The Sugar Curtain (El Telon de azucar) () - Rotten Tomatoes The Sugar Curtain (El Telon de azucar) () - Rotten Tomatoes

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This is notable in classrooms, in school hallways, and most of all on a work-study summer vacation in the country much like the ones the filmmaker experienced at the same age. Now I go back and the old country has disappeared. Will western capitalism take over, or will there be a new Fidel-style capitalism?

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The film makes no predictions. The mixed media are smoothly crafted in what is an endearing and intimate reverie.

While not the most dramatic of the recent crop, The Sugar Curtain may be the most human. It only asks what will happen.

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There are two economies, of the peso and the dollar, and people think ceaselessly of money -- never a concern in the 's. More than anything, her film is the memoir of a childhood and the portrait of a faded dream. Consequently, it helps the audience contemplate mixed and multiple Cuban realities.

I remember a sense of solidarity everywhere, and also the constant reminding of the fact the country could be invaded at any time. With few exceptions the production is driven by polarized ideological loyalties in the Cuban case.

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Despite the film's sense of a lost paradise, paradoxically the filmed present-day Cuban schoolchildren still unmistakably seem happy.

We lived with a somewhat precarious daily comfort, used to the rationing or lack of certain products. All basic necessities were accessible to everybody.

Unemployment didn't exist, everybody had a roof over his head. Some proselytize about the achievements of the revolution and declare its extensive popular support; others insist upon the decay and pervasive discontent.

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Guzman's offering is distinguished by its refusal to conclude or preach. One begins to suspect that whatever the voices in Miami may say, the Cuban Revolution nonetheless, for many, for three decades, was a time of great hope and no small accomplishment.

We were part of a huge laboratory, full of good intentions, in which the 'new man' that Che Guevara had imagined was being built. The film combines childhood photos, elementary school drawings, interviews with classmates and footage from the s and to reminisce about their youthful circumstances and to compare them with their current beliefs and present conditions in Cuba.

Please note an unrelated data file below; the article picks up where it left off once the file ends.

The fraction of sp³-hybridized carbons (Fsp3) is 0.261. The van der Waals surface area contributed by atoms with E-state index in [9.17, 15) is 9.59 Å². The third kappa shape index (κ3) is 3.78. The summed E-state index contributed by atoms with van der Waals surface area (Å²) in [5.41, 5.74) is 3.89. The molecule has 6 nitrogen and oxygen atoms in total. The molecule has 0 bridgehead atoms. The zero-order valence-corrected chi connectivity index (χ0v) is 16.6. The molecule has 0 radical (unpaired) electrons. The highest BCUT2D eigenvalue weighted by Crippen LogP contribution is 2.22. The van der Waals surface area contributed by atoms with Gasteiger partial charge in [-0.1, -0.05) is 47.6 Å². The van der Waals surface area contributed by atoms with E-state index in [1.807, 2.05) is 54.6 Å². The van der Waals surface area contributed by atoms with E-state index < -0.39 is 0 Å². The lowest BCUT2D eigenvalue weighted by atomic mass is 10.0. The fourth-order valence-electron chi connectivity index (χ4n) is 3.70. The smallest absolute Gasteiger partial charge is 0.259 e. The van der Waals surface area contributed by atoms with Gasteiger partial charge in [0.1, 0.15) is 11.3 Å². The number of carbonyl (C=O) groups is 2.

It came naturally to us to receive medicine and education totally free; we considered it our right. The intention of this film is to rescue that reality we had when we were children.


Though the camera-work may be clumsy at times, the arc a bit inconclusive, the value of this personal documentary is its emotionally convincing portrait of a vanished childhood and lost ideals.

The sense of equality and solidarity her generation talks about however was real, in her view. But in Cuba, still today, people have always improvised inventar we say every problem has and still has a solution. She grew up in Cuba, left in at age nineteen; lived and studied in Spain, England, and Chile; and for the past seven years has studied and worked France.

The filmmaker says Cuba didn't have "real communism," because its economic situation was artificial, due to the combination of the US blockade and Russian support.

Since almost 50 documentaries observing post-Cold War Cuban conditions have been marketed in U. If it provides a good deal of general information for non-Cubans along the way, The Sugar Curtain still isn't formal history or polemic.

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I feel as if my childhood has been torn away. Her parents believed in the ideals of the Cuban Revolution and were enthusiastic participants in its life.

Neither socialism nor capitalism rules Cuba today, she says; both are present. One has to ask whether we need more and why we have so many. Was this review helpful to you?

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Otherwise everything is different: The director has a friend who's in a musical group called Habana Abierta, who does a lot of talking; some of his group also speak, and we see them perform one political song at a concert. The Sugar Curtain brought her back to Cuba from her present home in France and is her first documentary.

The blend of materials is not the usual jarring insert of a still photo or newsreel snippet. All that's clear is that Cuba's a shell now. This personal documentary is their story, their reminiscence, with a look at people and things in Cuba today filmed for comparison.

More totally dependent on Russia than they knew, Cubans in the's faced a time of devastating scarcity they call the "Special Period.